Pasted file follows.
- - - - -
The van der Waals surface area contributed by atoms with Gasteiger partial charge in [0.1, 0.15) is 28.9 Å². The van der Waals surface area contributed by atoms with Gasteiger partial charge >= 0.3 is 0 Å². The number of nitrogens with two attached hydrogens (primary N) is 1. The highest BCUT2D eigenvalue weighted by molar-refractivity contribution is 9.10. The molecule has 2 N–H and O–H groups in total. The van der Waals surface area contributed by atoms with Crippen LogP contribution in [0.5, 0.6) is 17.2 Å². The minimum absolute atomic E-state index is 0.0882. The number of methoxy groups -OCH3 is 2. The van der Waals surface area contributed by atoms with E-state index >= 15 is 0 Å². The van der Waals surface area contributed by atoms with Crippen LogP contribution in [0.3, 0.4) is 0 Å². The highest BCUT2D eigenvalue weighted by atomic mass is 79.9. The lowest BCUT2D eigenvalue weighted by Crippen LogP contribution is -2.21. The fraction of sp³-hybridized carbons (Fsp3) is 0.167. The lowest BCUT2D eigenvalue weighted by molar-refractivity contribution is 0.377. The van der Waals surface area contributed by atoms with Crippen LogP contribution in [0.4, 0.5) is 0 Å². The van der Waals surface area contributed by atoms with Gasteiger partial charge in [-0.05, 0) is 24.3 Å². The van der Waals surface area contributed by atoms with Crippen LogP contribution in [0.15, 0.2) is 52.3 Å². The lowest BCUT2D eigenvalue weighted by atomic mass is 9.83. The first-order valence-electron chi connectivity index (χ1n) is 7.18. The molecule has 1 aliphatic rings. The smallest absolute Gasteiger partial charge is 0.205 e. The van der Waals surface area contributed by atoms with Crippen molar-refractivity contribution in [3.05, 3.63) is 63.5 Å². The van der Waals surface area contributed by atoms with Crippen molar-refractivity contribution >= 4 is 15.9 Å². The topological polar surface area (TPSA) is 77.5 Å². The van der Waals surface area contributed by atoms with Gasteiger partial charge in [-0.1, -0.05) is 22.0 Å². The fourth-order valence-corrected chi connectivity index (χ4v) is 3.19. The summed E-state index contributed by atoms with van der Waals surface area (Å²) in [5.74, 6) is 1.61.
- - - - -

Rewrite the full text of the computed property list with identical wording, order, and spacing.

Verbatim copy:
The van der Waals surface area contributed by atoms with Gasteiger partial charge in [0.1, 0.15) is 28.9 Å². The van der Waals surface area contributed by atoms with Gasteiger partial charge >= 0.3 is 0 Å². The number of nitrogens with two attached hydrogens (primary N) is 1. The highest BCUT2D eigenvalue weighted by molar-refractivity contribution is 9.10. The molecule has 2 N–H and O–H groups in total. The van der Waals surface area contributed by atoms with Crippen LogP contribution in [0.5, 0.6) is 17.2 Å². The minimum absolute atomic E-state index is 0.0882. The number of methoxy groups -OCH3 is 2. The van der Waals surface area contributed by atoms with E-state index >= 15 is 0 Å². The van der Waals surface area contributed by atoms with Crippen LogP contribution in [0.3, 0.4) is 0 Å². The highest BCUT2D eigenvalue weighted by atomic mass is 79.9. The lowest BCUT2D eigenvalue weighted by Crippen LogP contribution is -2.21. The fraction of sp³-hybridized carbons (Fsp3) is 0.167. The lowest BCUT2D eigenvalue weighted by molar-refractivity contribution is 0.377. The van der Waals surface area contributed by atoms with Crippen LogP contribution in [0.4, 0.5) is 0 Å². The van der Waals surface area contributed by atoms with Gasteiger partial charge in [-0.05, 0) is 24.3 Å². The van der Waals surface area contributed by atoms with Crippen LogP contribution in [0.15, 0.2) is 52.3 Å². The lowest BCUT2D eigenvalue weighted by atomic mass is 9.83. The first-order valence-electron chi connectivity index (χ1n) is 7.18. The molecule has 1 aliphatic rings. The smallest absolute Gasteiger partial charge is 0.205 e. The van der Waals surface area contributed by atoms with Crippen molar-refractivity contribution in [3.05, 3.63) is 63.5 Å². The van der Waals surface area contributed by atoms with Crippen molar-refractivity contribution >= 4 is 15.9 Å². The topological polar surface area (TPSA) is 77.5 Å². The van der Waals surface area contributed by atoms with Gasteiger partial charge in [-0.1, -0.05) is 22.0 Å². The fourth-order valence-corrected chi connectivity index (χ4v) is 3.19. The summed E-state index contributed by atoms with van der Waals surface area (Å²) in [5.74, 6) is 1.61.